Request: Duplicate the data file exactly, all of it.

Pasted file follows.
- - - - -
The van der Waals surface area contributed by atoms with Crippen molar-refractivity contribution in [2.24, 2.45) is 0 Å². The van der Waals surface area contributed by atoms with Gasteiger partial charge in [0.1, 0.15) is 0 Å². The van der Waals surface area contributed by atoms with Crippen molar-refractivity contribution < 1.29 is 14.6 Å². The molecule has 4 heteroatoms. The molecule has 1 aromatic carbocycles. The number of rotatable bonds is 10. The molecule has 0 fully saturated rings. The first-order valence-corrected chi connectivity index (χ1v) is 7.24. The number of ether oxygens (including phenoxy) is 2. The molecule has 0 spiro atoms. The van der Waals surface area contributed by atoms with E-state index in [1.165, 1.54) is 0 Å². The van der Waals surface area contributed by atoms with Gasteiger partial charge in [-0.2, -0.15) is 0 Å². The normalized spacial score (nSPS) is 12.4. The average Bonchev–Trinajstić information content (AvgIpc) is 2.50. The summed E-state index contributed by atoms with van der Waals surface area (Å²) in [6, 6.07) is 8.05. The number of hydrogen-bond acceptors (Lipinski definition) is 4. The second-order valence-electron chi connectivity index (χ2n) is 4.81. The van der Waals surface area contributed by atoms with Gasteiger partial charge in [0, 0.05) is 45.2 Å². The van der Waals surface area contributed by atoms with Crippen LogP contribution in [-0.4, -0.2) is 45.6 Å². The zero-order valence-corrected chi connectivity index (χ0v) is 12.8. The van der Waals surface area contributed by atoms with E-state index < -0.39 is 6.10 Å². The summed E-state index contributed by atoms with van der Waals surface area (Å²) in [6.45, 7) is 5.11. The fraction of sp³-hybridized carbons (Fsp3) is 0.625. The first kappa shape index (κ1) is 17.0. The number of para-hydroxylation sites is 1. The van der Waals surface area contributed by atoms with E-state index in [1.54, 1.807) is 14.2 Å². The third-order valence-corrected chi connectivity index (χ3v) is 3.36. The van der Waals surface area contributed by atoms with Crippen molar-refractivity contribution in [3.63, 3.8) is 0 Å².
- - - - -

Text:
The van der Waals surface area contributed by atoms with Crippen molar-refractivity contribution in [2.24, 2.45) is 0 Å². The van der Waals surface area contributed by atoms with Gasteiger partial charge in [0.1, 0.15) is 0 Å². The van der Waals surface area contributed by atoms with Crippen molar-refractivity contribution < 1.29 is 14.6 Å². The molecule has 4 heteroatoms. The molecule has 1 aromatic carbocycles. The number of rotatable bonds is 10. The molecule has 0 fully saturated rings. The first-order valence-corrected chi connectivity index (χ1v) is 7.24. The number of ether oxygens (including phenoxy) is 2. The molecule has 0 spiro atoms. The van der Waals surface area contributed by atoms with E-state index in [1.165, 1.54) is 0 Å². The van der Waals surface area contributed by atoms with Gasteiger partial charge in [-0.2, -0.15) is 0 Å². The normalized spacial score (nSPS) is 12.4. The average Bonchev–Trinajstić information content (AvgIpc) is 2.50. The summed E-state index contributed by atoms with van der Waals surface area (Å²) in [6, 6.07) is 8.05. The number of hydrogen-bond acceptors (Lipinski definition) is 4. The second-order valence-electron chi connectivity index (χ2n) is 4.81. The van der Waals surface area contributed by atoms with Gasteiger partial charge in [0, 0.05) is 45.2 Å². The van der Waals surface area contributed by atoms with Crippen LogP contribution in [-0.4, -0.2) is 45.6 Å². The zero-order valence-corrected chi connectivity index (χ0v) is 12.8. The van der Waals surface area contributed by atoms with E-state index < -0.39 is 6.10 Å². The summed E-state index contributed by atoms with van der Waals surface area (Å²) in [6.45, 7) is 5.11. The fraction of sp³-hybridized carbons (Fsp3) is 0.625. The first kappa shape index (κ1) is 17.0. The number of para-hydroxylation sites is 1. The van der Waals surface area contributed by atoms with E-state index in [1.54, 1.807) is 14.2 Å². The third-order valence-corrected chi connectivity index (χ3v) is 3.36. The van der Waals surface area contributed by atoms with Crippen molar-refractivity contribution in [3.63, 3.8) is 0 Å².